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Ecotoxicology

, Volume 19, Issue 1, pp 24–37 | Cite as

Implications of differences between temperate and tropical freshwater ecosystems for the ecological risk assessment of pesticides

  • Michiel A. Daam
  • Paul J. Van den Brink
Article

Abstract

Despite considerable increased pesticide use over the past decades, little research has been done into their fate and effects in surface waters in tropical regions. In the present review, possible differences in response between temperate and tropical freshwaters to pesticide stress are discussed. Three underlying mechanisms for these differences are distinguished: (1) climate related parameters, (2) ecosystem sensitivity, and (3) agricultural practices. Pesticide dissipation rates and vulnerability of freshwaters appear not to be consistently higher or lower in tropical regions compared to their temperate counterparts. However, differences in fate and effects may occur for individual pesticides and taxa. Furthermore, intensive agricultural practices in tropical countries lead to a higher input of pesticides and spread of contamination over watersheds. Field studies in tropical farms on pesticide fate in the enclosed and surrounding waterways are recommended, which should ultimately lead to the development of surface water scenarios for tropical countries like developed by the Forum for the co-ordination of pesticide fate models and their use for temperate regions. Future tropical effect assessment studies should evaluate whether specific tropical taxa, not represented by the current standard test species in use, are at risk. If so, tropical model ecosystem studies evaluating pesticide concentration ranges need to be conducted to validate whether selected surrogate indigenous test species are representative for local tropical freshwater ecosystems.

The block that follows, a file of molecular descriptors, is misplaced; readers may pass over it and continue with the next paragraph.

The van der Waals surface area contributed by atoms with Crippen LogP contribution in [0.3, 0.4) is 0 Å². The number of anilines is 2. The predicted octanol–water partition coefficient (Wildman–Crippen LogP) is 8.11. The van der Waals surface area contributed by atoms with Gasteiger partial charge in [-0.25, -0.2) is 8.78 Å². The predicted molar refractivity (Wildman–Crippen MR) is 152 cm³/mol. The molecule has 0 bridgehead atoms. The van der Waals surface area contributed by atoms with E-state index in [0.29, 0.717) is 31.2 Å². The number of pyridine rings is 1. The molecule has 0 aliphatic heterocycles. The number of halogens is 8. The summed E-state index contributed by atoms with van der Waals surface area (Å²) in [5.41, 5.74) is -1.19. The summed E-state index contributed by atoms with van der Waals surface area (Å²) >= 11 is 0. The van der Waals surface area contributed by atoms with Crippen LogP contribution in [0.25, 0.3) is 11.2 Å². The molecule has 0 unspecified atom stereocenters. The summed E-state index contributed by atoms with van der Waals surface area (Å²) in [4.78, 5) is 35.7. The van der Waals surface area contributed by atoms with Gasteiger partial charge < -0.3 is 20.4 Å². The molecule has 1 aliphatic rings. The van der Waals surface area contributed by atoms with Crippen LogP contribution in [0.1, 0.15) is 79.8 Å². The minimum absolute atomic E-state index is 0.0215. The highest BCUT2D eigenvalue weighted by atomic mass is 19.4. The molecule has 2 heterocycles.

Keywords

Pesticide fate and effects Environmental risk assessment Tropical-temperate comparison Climate Agricultural practices 

Notes

Acknowledgments

The authors are indebted to Theo Brock and Wim Beltman for valuable contributions to an earlier version of this manuscript.

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Copyright information

© Springer Science+Business Media, LLC 2009

Authors and Affiliations

  1. 1.Instituto Superior de AgronomiaTechnical University of LisbonLisbonPortugal
  2. 2.Alterra, Wageningen University and Research CentreWageningenThe Netherlands
  3. 3.Department of Aquatic Ecology and Water Quality ManagementWageningen University and Research CentreWageningenThe Netherlands

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